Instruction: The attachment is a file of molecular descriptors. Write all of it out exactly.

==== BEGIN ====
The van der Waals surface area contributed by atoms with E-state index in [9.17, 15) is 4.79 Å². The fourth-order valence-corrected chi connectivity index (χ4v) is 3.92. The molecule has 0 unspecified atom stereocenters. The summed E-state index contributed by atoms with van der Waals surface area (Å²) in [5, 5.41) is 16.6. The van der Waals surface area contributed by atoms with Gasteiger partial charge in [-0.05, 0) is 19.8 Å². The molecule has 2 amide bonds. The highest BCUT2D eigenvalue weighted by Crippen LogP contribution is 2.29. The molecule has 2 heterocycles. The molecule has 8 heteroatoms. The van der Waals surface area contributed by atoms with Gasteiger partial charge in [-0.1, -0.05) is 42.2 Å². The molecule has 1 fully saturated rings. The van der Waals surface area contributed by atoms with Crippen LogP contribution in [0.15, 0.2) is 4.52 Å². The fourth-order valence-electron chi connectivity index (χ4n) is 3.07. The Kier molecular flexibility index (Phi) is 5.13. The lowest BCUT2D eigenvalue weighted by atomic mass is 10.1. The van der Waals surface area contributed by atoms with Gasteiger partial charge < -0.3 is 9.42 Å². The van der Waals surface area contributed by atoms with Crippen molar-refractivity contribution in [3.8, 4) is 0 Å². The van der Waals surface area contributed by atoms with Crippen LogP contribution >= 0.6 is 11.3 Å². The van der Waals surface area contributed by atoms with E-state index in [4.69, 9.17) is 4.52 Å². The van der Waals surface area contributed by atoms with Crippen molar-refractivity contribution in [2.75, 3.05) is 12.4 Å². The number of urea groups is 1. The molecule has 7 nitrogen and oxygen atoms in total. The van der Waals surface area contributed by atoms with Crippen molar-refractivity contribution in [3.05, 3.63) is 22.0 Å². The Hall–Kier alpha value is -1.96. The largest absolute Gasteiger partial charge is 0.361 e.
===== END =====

The van der Waals surface area contributed by atoms with E-state index in [9.17, 15) is 4.79 Å². The fourth-order valence-corrected chi connectivity index (χ4v) is 3.92. The molecule has 0 unspecified atom stereocenters. The summed E-state index contributed by atoms with van der Waals surface area (Å²) in [5, 5.41) is 16.6. The van der Waals surface area contributed by atoms with Gasteiger partial charge in [-0.05, 0) is 19.8 Å². The molecule has 2 amide bonds. The highest BCUT2D eigenvalue weighted by Crippen LogP contribution is 2.29. The molecule has 2 heterocycles. The molecule has 8 heteroatoms. The van der Waals surface area contributed by atoms with Gasteiger partial charge in [-0.1, -0.05) is 42.2 Å². The molecule has 1 fully saturated rings. The van der Waals surface area contributed by atoms with Crippen LogP contribution in [0.15, 0.2) is 4.52 Å². The fourth-order valence-electron chi connectivity index (χ4n) is 3.07. The Kier molecular flexibility index (Phi) is 5.13. The lowest BCUT2D eigenvalue weighted by atomic mass is 10.1. The van der Waals surface area contributed by atoms with Gasteiger partial charge < -0.3 is 9.42 Å². The van der Waals surface area contributed by atoms with Crippen molar-refractivity contribution in [3.8, 4) is 0 Å². The van der Waals surface area contributed by atoms with Crippen LogP contribution >= 0.6 is 11.3 Å². The van der Waals surface area contributed by atoms with E-state index in [4.69, 9.17) is 4.52 Å². The van der Waals surface area contributed by atoms with Crippen molar-refractivity contribution in [2.75, 3.05) is 12.4 Å². The number of urea groups is 1. The molecule has 7 nitrogen and oxygen atoms in total. The van der Waals surface area contributed by atoms with Crippen molar-refractivity contribution in [3.05, 3.63) is 22.0 Å². The Hall–Kier alpha value is -1.96. The largest absolute Gasteiger partial charge is 0.361 e.